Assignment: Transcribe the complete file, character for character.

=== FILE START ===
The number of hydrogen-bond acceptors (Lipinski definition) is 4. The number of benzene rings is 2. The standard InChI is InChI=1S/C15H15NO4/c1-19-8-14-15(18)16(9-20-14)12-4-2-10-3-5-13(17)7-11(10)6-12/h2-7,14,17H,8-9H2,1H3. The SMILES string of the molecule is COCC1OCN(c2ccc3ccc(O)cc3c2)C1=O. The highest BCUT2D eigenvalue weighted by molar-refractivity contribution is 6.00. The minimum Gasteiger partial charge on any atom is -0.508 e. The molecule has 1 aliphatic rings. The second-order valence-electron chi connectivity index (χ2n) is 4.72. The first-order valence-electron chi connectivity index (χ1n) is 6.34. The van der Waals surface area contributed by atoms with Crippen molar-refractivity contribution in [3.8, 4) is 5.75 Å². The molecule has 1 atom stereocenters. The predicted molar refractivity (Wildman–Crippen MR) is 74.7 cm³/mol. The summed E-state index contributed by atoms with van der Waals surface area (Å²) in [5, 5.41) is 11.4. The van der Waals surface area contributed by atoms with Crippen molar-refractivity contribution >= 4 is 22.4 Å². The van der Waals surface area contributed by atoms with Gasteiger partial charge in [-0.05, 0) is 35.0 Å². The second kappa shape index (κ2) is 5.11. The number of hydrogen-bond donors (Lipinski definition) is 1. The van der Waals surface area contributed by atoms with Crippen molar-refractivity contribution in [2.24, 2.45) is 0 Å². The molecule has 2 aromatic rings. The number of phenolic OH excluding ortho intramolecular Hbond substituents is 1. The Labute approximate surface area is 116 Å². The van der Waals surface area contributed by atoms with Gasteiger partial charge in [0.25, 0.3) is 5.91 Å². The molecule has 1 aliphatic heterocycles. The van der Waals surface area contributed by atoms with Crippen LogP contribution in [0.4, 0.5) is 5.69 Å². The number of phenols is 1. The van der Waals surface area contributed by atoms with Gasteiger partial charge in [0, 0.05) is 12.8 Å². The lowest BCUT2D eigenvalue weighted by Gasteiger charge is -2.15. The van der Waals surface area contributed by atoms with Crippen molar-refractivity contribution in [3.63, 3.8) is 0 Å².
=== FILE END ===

The number of hydrogen-bond acceptors (Lipinski definition) is 4. The number of benzene rings is 2. The standard InChI is InChI=1S/C15H15NO4/c1-19-8-14-15(18)16(9-20-14)12-4-2-10-3-5-13(17)7-11(10)6-12/h2-7,14,17H,8-9H2,1H3. The SMILES string of the molecule is COCC1OCN(c2ccc3ccc(O)cc3c2)C1=O. The highest BCUT2D eigenvalue weighted by molar-refractivity contribution is 6.00. The minimum Gasteiger partial charge on any atom is -0.508 e. The molecule has 1 aliphatic rings. The second-order valence-electron chi connectivity index (χ2n) is 4.72. The first-order valence-electron chi connectivity index (χ1n) is 6.34. The van der Waals surface area contributed by atoms with Crippen molar-refractivity contribution in [3.8, 4) is 5.75 Å². The molecule has 1 atom stereocenters. The predicted molar refractivity (Wildman–Crippen MR) is 74.7 cm³/mol. The summed E-state index contributed by atoms with van der Waals surface area (Å²) in [5, 5.41) is 11.4. The van der Waals surface area contributed by atoms with Crippen molar-refractivity contribution >= 4 is 22.4 Å². The van der Waals surface area contributed by atoms with Gasteiger partial charge in [-0.05, 0) is 35.0 Å². The second kappa shape index (κ2) is 5.11. The number of hydrogen-bond donors (Lipinski definition) is 1. The van der Waals surface area contributed by atoms with Crippen molar-refractivity contribution in [2.24, 2.45) is 0 Å². The molecule has 2 aromatic rings. The number of phenolic OH excluding ortho intramolecular Hbond substituents is 1. The Labute approximate surface area is 116 Å². The van der Waals surface area contributed by atoms with Gasteiger partial charge in [0.25, 0.3) is 5.91 Å². The molecule has 1 aliphatic heterocycles. The van der Waals surface area contributed by atoms with Crippen LogP contribution in [0.4, 0.5) is 5.69 Å². The number of phenols is 1. The van der Waals surface area contributed by atoms with Gasteiger partial charge in [0, 0.05) is 12.8 Å². The lowest BCUT2D eigenvalue weighted by Gasteiger charge is -2.15. The van der Waals surface area contributed by atoms with Crippen molar-refractivity contribution in [3.63, 3.8) is 0 Å².